Posted by Susie Roe on Mar 13, 2019
Alejandro Grajal, CEO and president of Seattle's Woodland Park Zoo, first fell in love with zoos as a toddler.  A visit to the Madrid Zoo with his mother set him on his life path of science, including a stop on Jacques Coustou's Calypso as a biologist and earning a Ph.D. in zoology at the University of Florida before coming here.  Alejandro came to Seattle three years ago drawn here, he explained, by the unbeatable combination of the Woodland Park Zoo's international reputation for zoo innovation and its emphasis on conservation.
Calling the zoo an oasis in one of the fastest growing metropolitan areas in the United States, Alejandro showed us an aerial view of the zoo and its amazing surrounding green space. The in-city zoo and its grounds, one of the largest cultural institutions in the Pacific Northwest, are appreciated by all segments of society. Thirty-six thousand households hold yearly zoo memberships, Woodland Park Zoo has over 250,000 followers on social media, and the zoo hosts 1.4 million visitors a year - more than half of whom are millennials.   
Those impressive numbers do not satisfy Alejandro who has made increased access to WPZ by previously underserved populations one of his priorities. He has begun a variety of programs designed to encourage new visitors including coordinating with 600 social service agencies to bring people for the Christmas Zoo Lights, distributing over 100,000 free entrance tickets through the agencies, instituting $5 tickets for W.I.C. food recipients, and partnering with Seattle Public Libraries so 20,000 library card holders could visit the zoo for free.  The zoo has instituted a program with the special needs community paving the way for that community to volunteer at the zoo.  
Another focus of Dr. Grajal is to encourage innovation at the Woodland Park Zoo and he cited the amazing cooperation of our area's high tech community.   As an example, Dr. Grajal discussed the use of camera traps in remote areas to research animals, their populations and habits.  The advent of digital cameras, each able to hold 12,000 images, overwhelmed the zoo's staff - a problem Dr. Grajal identified as "too many pictures, too few biologists." Enter young and tech-savvy Manoj from Bellevue who developed a program that can differentiate between pictures of wolverines, cougars and, yes, even squirrels.  In partnership with our Rotary and supported by an SRSF grant, this technology was shared with biologists in Papua New Guinea. 
A third and equally important focus of Dr. Grahal's vision is to enact a new mission - that is, to use the zoo as a giant megaphone to encourage and nurture active conservationists.  He wants to use the zoo to actively allow visitors, especially children, opportunities to experience emotional connections with animals and nature.  Experiencing empathy for animals, even if short in duration, can produce a deep emotional relationship.  It is those emotional ties that drive humans to actions and careers designed to conserve our planet.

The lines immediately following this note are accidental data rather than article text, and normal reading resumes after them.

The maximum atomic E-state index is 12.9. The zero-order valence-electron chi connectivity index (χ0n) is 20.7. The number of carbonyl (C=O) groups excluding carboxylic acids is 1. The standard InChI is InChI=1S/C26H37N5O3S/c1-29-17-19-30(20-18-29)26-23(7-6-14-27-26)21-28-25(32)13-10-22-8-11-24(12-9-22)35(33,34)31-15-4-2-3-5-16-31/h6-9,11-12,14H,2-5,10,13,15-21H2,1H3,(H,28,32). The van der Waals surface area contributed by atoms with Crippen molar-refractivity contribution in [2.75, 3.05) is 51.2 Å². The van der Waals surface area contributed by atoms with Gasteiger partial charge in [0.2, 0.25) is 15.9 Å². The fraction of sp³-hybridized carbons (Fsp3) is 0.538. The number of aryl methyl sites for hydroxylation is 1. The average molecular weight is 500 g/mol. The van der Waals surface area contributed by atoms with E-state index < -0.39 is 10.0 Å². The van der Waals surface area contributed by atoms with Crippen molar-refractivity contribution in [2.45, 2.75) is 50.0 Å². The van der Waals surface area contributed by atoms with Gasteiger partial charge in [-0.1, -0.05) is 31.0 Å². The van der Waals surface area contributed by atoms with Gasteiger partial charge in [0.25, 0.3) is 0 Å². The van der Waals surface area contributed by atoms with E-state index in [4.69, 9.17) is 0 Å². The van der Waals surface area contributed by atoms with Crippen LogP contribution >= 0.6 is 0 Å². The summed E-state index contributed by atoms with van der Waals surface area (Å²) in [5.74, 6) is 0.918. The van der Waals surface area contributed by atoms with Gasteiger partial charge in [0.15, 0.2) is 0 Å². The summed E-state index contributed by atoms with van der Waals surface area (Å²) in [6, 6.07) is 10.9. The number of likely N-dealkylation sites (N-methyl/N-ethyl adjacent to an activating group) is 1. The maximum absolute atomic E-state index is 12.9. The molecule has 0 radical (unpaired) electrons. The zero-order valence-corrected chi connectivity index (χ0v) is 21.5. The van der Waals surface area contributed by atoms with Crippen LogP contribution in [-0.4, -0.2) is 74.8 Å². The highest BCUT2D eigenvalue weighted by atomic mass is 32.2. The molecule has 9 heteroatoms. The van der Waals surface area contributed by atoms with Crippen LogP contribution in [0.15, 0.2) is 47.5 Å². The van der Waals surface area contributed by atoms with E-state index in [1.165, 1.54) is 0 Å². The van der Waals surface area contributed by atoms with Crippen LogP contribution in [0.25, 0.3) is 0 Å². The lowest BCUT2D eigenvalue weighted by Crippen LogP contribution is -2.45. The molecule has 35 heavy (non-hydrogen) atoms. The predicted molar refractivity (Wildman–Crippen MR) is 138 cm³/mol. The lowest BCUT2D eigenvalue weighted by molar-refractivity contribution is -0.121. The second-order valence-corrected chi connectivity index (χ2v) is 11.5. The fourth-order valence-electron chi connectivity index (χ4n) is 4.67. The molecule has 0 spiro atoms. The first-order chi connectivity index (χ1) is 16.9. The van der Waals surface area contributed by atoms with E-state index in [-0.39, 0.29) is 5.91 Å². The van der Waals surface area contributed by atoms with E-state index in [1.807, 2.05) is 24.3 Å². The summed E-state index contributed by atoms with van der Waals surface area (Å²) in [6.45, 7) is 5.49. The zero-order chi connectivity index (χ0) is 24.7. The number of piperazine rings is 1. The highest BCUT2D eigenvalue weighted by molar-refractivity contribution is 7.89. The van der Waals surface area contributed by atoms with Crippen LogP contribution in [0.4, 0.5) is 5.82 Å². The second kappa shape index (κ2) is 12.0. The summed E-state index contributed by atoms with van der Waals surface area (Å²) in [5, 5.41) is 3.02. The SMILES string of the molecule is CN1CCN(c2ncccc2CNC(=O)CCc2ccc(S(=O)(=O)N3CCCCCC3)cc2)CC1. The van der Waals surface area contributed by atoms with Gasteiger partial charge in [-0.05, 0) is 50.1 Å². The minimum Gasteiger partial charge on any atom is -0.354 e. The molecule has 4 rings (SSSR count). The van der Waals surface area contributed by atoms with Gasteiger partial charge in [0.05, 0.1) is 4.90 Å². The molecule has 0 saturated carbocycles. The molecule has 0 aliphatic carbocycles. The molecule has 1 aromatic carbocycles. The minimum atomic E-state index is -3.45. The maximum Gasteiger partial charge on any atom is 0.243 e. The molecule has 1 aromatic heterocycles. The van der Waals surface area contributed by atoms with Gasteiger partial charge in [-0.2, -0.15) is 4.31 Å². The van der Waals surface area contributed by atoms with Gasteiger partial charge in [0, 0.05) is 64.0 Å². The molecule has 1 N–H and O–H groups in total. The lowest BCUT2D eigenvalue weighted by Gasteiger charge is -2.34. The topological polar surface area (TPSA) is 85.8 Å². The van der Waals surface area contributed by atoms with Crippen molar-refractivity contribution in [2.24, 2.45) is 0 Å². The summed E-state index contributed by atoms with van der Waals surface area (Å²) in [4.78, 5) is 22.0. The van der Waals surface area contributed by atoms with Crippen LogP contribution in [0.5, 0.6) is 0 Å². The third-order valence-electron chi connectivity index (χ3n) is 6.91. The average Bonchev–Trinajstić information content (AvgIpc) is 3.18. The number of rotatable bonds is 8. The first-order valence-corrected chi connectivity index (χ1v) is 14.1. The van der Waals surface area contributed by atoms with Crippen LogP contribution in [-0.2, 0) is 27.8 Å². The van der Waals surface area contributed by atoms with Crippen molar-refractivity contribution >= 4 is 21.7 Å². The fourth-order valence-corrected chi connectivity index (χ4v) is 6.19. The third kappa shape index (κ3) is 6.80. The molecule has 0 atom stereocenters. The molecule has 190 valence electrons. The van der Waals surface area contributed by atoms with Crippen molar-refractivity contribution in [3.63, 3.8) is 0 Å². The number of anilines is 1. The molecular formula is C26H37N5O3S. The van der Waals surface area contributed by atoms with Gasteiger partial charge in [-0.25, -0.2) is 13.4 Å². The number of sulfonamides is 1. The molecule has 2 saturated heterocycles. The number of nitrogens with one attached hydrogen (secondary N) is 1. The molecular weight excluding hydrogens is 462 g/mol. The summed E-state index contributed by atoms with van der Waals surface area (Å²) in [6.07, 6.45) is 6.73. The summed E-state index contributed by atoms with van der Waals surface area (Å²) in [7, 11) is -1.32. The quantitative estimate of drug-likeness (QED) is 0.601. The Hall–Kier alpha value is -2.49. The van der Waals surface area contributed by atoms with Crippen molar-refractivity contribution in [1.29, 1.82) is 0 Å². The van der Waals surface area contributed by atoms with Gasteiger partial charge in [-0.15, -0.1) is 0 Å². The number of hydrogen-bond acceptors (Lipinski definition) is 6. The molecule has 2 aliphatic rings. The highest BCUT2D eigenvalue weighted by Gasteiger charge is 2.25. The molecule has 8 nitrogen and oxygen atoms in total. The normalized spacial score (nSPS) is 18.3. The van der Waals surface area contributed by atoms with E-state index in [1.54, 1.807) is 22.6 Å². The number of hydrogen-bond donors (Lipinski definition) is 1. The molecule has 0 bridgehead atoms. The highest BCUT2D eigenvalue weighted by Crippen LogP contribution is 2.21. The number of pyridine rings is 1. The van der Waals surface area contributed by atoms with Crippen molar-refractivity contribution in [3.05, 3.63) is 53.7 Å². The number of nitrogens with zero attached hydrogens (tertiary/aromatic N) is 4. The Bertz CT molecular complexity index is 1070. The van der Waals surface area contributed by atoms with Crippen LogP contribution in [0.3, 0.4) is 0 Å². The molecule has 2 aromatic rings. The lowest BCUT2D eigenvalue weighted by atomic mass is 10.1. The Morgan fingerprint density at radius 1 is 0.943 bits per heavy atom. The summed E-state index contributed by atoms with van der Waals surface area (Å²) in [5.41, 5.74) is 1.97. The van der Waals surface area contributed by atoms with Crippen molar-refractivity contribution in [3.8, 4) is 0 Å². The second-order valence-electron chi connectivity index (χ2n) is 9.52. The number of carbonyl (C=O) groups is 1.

Wrapping up, Dr. Grajal told us to expect an exciting new exhibit next year - a Pacific Northwest exhibit showcasing the unusual animals of our Northwest temperate rainforest.  The exhibit will include elk, wolves, mountain goats and, sigh, banana slugs.  
To begin our meeting, Kim Moore led us in Zip-a-dee-doo-dah, accompanied by Jevon Powell on the guitar.  In anticipation of Dr. Alejandro Grajal, Nancy Cahill inspired us to cherish our natural resources and to care for our planet and quoted Ken Burns, John Muir, and Theodore Roosevelt.  
Jane Pryor introduced new member Paul Casey, classification Marketing and Public Relations.   Nearly a Washington native, Paul grew up in Bellevue before attending WSU where he was elected student body president.  After studying political science and communications, Paul put that degree to good use when he worked for Dan Evans and Sam Reed.
Paul moved his communication skills to work in Seattle as public affairs director for Seattle Metro and, later, as executive director of the Alzheimer's Association of Western Washington.  For many years Paul produced a newspaper and radio program, Voices of Experience, targeted to seniors.  Since 1999, Paul's own consulting firm, Casey Communications, Inc., has worked with many large and corporate clients in the area.  
Paul met his wife, Marti, 21 years ago, cleverly employing Pete Delaunay and his sailboat as the excuse for their first date.  It all worked out as Pete is his Rotary sponsor along with Doug Picha.  
 Laurel James and Paul Heppner ably assisted on the Microphones.
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